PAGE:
In the previous chapter, we saw that Marxian economics represents a two-fold critique: a critique of mainstream economic theory and a critique of capitalism, the economic and social system celebrated by mainstream economists.
Geography Archives: Global
This all could’ve gone differently. Bob Woodward revealed that Donald Trump knew in February that COVID was airborne, information both men declined to share with the rest of the us until just now.
Drapeau writes that the Communist Manifesto “considered Western imperialism as a progressive and beneficial force drawing underdeveloped societies into bourgeois civilization”.
It’s an obvious question for those of us living now, in the twenty-first century. Is Marxian economics still relevant?
Modern Times, directed by Charlie Chaplin, was released in 1936, in the depths of the Great Depression. It opens with a clock marking the beginning of the working day and a sentence: “A story of industry, of individual enterprise—humanity crusading in the pursuit of happiness.”
In April 2020, a month after the World Health Organisation (WHO) declared the pandemic, the UN’s World Food Programme (WFP) warned that the numbers of people who lived with acute hunger around the world would double due to COVID-19 by the end of 2020 ‘unless swift action is taken’.
One of the best reasons for studying Marxian economics is to understand all those criticisms—the criticisms of mainstream economic theory and the criticisms of capitalism.
The joint statements between two countries are usually riveted on a particular event but in extraordinary circumstances involving great powers, it could assume an epochal character and can be viewed as diplomatic communication that reflects what the Germans call the zeitgeist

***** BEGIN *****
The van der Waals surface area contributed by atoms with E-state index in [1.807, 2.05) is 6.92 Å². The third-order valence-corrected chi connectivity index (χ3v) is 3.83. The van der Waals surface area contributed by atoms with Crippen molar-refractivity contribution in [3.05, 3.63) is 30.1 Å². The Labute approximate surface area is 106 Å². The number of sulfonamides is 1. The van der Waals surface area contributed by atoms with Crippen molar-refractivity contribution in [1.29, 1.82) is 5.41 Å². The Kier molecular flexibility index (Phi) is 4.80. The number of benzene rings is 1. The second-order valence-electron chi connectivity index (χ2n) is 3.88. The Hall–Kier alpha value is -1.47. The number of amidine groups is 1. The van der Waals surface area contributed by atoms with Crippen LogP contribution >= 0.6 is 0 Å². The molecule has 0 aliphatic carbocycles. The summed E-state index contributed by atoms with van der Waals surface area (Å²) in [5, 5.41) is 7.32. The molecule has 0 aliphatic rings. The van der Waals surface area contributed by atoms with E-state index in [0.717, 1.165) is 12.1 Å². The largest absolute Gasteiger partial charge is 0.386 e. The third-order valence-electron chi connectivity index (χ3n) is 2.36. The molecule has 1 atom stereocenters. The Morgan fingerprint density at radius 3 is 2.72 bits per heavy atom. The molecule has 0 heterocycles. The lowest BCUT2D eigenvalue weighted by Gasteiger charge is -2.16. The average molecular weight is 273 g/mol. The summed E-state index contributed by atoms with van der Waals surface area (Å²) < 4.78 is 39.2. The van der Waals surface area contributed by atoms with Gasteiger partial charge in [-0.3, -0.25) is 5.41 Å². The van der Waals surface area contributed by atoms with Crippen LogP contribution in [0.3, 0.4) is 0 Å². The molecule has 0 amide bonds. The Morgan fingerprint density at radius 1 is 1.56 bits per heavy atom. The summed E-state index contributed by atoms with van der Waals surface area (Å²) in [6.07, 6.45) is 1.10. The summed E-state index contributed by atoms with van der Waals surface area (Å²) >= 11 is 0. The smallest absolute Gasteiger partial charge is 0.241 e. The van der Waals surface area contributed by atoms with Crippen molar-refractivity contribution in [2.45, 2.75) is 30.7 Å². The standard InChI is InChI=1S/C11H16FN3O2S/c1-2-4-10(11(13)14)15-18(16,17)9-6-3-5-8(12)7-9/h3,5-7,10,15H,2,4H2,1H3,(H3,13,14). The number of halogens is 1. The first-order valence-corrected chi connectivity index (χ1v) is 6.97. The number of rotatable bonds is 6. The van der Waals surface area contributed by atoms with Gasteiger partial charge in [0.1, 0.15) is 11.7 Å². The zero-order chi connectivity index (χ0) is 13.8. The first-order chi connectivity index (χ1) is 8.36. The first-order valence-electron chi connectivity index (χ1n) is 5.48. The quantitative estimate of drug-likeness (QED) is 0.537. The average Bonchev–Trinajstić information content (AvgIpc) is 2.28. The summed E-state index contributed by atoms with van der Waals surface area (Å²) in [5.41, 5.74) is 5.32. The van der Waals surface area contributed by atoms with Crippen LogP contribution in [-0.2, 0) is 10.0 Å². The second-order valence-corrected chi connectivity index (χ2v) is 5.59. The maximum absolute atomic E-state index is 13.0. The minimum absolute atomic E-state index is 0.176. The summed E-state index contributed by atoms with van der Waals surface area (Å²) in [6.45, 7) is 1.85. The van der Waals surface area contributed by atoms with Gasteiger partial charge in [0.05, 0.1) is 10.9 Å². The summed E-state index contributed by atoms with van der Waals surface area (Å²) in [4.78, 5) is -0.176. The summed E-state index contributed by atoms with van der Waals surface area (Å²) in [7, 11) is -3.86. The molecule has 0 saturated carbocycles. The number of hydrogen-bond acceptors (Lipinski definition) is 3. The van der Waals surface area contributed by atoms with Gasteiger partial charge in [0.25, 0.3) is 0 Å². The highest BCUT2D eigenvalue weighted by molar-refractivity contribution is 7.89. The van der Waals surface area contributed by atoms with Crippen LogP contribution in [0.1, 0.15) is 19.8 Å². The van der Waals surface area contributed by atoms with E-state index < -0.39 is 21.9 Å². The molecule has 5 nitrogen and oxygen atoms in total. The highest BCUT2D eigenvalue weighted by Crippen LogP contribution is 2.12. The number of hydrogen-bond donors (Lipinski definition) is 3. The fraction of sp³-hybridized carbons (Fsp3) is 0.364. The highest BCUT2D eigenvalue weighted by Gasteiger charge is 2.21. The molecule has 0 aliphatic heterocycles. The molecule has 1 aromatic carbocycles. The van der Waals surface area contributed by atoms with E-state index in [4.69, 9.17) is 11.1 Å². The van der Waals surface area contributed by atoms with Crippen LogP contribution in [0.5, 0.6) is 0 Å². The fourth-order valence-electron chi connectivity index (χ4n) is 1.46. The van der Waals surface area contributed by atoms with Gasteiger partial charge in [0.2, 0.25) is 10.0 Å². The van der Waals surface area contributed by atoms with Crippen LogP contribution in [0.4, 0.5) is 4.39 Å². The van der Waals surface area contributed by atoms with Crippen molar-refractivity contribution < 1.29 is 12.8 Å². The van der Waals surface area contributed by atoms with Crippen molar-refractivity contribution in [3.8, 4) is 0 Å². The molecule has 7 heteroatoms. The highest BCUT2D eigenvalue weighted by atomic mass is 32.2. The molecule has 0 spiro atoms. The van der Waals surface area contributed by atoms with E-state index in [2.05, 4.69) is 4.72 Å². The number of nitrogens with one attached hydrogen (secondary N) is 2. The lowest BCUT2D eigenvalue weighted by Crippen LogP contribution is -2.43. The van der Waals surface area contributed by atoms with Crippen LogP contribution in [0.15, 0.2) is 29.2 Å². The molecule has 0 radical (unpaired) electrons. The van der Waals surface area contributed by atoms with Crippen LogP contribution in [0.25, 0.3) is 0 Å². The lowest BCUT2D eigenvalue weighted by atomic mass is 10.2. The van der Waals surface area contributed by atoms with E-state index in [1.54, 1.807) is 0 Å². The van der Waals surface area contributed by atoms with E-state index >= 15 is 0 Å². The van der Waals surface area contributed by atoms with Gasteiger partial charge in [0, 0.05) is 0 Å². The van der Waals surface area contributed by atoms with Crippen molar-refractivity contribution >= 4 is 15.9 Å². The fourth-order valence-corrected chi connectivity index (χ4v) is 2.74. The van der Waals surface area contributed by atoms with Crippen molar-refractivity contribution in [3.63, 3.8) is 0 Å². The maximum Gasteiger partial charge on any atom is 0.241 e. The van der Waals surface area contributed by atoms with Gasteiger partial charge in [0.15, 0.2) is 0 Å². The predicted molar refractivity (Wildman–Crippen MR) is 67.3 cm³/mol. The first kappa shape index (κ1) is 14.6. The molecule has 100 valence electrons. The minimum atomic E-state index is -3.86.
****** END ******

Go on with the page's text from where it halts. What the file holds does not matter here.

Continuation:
The report, released September 10th, describes how the over-exploitation of ecological resources by humanity from 1970 to 2016 has contributed to a 68% plunge in wild vertebrate populations, inclusive of mammals, birds, amphibians, reptiles and fish.
Continuing Ian Angus’s examination of the ‘deadly trio’ of CO2-driven assaults on ocean life. Part two: The ocean is losing its breath.
For Jairus Banaji, theory and history are tightly interwoven: without history, theory ends up ‘bad abstraction’; without theory, the intelligibility of history is doomed to fail.
This is certainly not the first time people have looked beyond mainstream economics.
Marxian economists recognize, just like mainstream economists, that capitalism has radically transformed the world in recent decades, continuing and in some cases accelerating long-term trends.
This text was the contribution of Ernest Mandel to a 1978 commemorative colloquium for the Marxist philosopher Ernst Bloch (1885–1977) and was first published in 1980.
Advertising is a constant feature of our everyday lives. John Molyneux argues that as a result, we often ignore its real and unsavoury function: capitalist propaganda par excellence.
“Climate crisis could displace 1.2 billion people by 2050,” says Greta Thunberg
The Black Lives Matter movement across the U.S. against police violence and racist inequality is one of the most dynamic political developments in years.
My goal is to write a textbook that can fulfill two purposes: first, a stand-alone book for courses that are focused on Marxian economics or survey courses that have a section devoted to Marxian economics; second, it will also be useful as a companion text in a course that is based on reading all of […]
For a materialist conception of history, it is necessary to understand that the world cannot be consciously changed without understanding it correctly.
No person is an island. It takes a village. Circle of Life. We are stardust. Seven generations. These truisms reference connections between people and what we owe each other. Appealing to chaos theory, an action, no matter how small, dominoes around the world.